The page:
God's hand was definitely involved in the scattering of the church. We should respond by growing and preparing ourselves for His Kingdom.
Bitterness divides one member of Christ's Body from another. Individuals often look for a 'doctrinal' reason to justify leaving a congregation.
The tares and wheat must coexist until the harvest when the fruit will become clearly seen, at which time a separation and judgment will take place.
As part of Christ's body or household, we have a responsibility to stay attached to the spiritual organism and to respond to the head.
Millennials are changing the face of the nation, transforming society on both public and private matters and rejecting Christianity for humanist values.
All of us have anti-Christ tendencies in us, and must work vigorously to root out the anti-Christ elements within ourselves and to become like Christ.
True shepherds have genuine concern for the flock, as opposed to hirelings who only devour or take advantage of the flock.
We must avoid forgetting the connection between past and present, especially as our forebears had to battle outer and inner enemies of God's truth.
Jesus Christ warns us to hold fast to true doctrine. Secular historians help us discover the identity of the small flock repeatedly rescued from apostasy.
John Reid, reading from the Diary of Elizabeth Smith, a pioneer woman travelling from Missouri to Oregon, described the treacherous wintry conditions on the Columbia River Gorge, suggesting that the closer they came to their goal, the more dangerous the hardships became. Likewise, as we near the conclusion of our spiritual …
Globalism has an equal and opposite counterpart: tribalism. Charles Whitaker explains what tribalism is and how it affects the world and the church.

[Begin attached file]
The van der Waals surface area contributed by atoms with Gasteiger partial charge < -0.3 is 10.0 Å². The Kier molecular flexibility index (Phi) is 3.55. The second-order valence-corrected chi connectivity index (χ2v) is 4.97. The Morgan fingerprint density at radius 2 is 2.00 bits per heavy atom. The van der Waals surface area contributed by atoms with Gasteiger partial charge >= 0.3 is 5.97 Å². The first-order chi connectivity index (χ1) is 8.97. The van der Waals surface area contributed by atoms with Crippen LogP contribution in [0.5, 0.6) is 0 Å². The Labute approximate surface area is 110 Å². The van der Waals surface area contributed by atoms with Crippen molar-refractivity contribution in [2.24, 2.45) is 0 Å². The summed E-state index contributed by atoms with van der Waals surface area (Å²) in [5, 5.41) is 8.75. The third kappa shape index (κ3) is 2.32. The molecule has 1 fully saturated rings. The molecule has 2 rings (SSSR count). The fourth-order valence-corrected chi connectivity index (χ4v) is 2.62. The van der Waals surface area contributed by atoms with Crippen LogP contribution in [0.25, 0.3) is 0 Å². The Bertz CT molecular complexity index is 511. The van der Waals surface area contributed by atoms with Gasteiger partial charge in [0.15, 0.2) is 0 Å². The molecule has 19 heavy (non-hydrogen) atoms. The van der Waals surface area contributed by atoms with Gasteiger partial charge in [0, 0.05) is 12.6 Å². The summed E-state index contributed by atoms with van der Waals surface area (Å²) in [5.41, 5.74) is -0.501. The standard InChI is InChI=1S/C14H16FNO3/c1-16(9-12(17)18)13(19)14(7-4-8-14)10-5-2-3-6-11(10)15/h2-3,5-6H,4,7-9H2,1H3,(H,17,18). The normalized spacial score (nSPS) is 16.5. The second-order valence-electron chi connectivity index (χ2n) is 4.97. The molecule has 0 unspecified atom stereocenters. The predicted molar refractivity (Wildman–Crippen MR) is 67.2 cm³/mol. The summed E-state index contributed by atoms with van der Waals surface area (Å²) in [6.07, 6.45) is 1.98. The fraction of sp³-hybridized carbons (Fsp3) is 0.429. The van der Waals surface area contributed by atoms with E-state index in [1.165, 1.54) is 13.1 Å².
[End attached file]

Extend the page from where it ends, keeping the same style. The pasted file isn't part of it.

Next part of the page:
The true church of God is an invisible, spiritual organism, of those people that have and are led by the Spirit of God, who hold fast to apostolic teaching.
The Bible shows a clear pattern of how people leave the faith: looking back, drawing back, looking elsewhere, and then going backward and refusing to hear.
Whether we do or do not make it to the Feast of Tabernacles next year depends on our faithfulness at stirring up the gift of God's spirit within us.
John Ritenbaugh, focusing on Matthew 7:13-14, observes that life consists of a series of choices—often a dilemma of a pleasurable choice on one hand, and a daunting difficult choice on the other. It seems as though God Almighty and Jesus Christ invariably want us to make the more difficult choice, insuring seemingly the …
Christ admonishes His people to prepare for difficult times by cultivating a close relationship with their Savior. Apart from Christ, we can do nothing.
John Ritenbaugh, affirming that our future involves immersion in both religion and government, suggests that the church may be the most important teaching vehicle for getting us ready for leadership in God's Kingdom. All the sermons, commentaries, and Bible studies have been crafted to assist us in preparing for these leadership …
We must emulate Christ, who learned through suffering, preparing Himself for His role as High Priest. Giving in alienates us from the fellowship with God.
God is putting the us through trials to determine if we will remain loyal to the covenant we made with God, living a life of sacrifice.
John Reid, drawing on an example of an exhausted military medic, explores the problem of burnout with the attending symptoms of collapse, callousness, and giving up. The inability of solving mounting cultural and social problems despite advances in technology puts a strain on anyone who cares about the consequences, especially …
Allowing a freewheeling, inclusive approach to multicultural experiences, the new pagan Druid religion is highly eclectic, rejecting only Christianity.